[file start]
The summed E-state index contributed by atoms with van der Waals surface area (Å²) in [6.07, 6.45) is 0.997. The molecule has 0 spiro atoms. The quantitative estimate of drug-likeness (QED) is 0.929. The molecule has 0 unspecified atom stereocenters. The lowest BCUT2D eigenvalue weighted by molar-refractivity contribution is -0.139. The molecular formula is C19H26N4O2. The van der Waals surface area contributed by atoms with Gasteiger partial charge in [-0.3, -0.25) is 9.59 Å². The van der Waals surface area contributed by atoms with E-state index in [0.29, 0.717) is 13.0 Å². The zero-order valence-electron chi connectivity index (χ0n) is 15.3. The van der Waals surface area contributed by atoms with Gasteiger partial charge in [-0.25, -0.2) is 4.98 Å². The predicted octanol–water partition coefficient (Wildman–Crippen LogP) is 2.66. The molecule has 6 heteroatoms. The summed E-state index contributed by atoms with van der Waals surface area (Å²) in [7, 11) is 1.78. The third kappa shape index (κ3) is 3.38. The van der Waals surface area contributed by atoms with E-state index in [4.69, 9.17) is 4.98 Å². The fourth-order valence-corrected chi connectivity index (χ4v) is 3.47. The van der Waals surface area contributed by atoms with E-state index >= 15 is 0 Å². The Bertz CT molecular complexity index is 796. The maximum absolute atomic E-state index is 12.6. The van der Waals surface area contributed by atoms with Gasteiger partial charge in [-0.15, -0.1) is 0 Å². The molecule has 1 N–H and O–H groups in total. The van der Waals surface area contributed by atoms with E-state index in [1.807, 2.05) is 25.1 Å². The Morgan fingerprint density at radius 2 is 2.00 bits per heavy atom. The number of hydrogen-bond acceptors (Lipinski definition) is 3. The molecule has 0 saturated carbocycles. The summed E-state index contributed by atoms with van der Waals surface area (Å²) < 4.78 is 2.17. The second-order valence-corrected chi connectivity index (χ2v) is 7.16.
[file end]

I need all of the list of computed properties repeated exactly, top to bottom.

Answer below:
The summed E-state index contributed by atoms with van der Waals surface area (Å²) in [6.07, 6.45) is 0.997. The molecule has 0 spiro atoms. The quantitative estimate of drug-likeness (QED) is 0.929. The molecule has 0 unspecified atom stereocenters. The lowest BCUT2D eigenvalue weighted by molar-refractivity contribution is -0.139. The molecular formula is C19H26N4O2. The van der Waals surface area contributed by atoms with Gasteiger partial charge in [-0.3, -0.25) is 9.59 Å². The van der Waals surface area contributed by atoms with E-state index in [0.29, 0.717) is 13.0 Å². The zero-order valence-electron chi connectivity index (χ0n) is 15.3. The van der Waals surface area contributed by atoms with Gasteiger partial charge in [-0.25, -0.2) is 4.98 Å². The predicted octanol–water partition coefficient (Wildman–Crippen LogP) is 2.66. The molecule has 6 heteroatoms. The summed E-state index contributed by atoms with van der Waals surface area (Å²) in [7, 11) is 1.78. The third kappa shape index (κ3) is 3.38. The van der Waals surface area contributed by atoms with E-state index in [4.69, 9.17) is 4.98 Å². The fourth-order valence-corrected chi connectivity index (χ4v) is 3.47. The van der Waals surface area contributed by atoms with E-state index >= 15 is 0 Å². The Bertz CT molecular complexity index is 796. The maximum absolute atomic E-state index is 12.6. The van der Waals surface area contributed by atoms with Gasteiger partial charge in [-0.15, -0.1) is 0 Å². The molecule has 1 N–H and O–H groups in total. The van der Waals surface area contributed by atoms with E-state index in [1.807, 2.05) is 25.1 Å². The Morgan fingerprint density at radius 2 is 2.00 bits per heavy atom. The number of hydrogen-bond acceptors (Lipinski definition) is 3. The molecule has 0 saturated carbocycles. The summed E-state index contributed by atoms with van der Waals surface area (Å²) < 4.78 is 2.17. The second-order valence-corrected chi connectivity index (χ2v) is 7.16.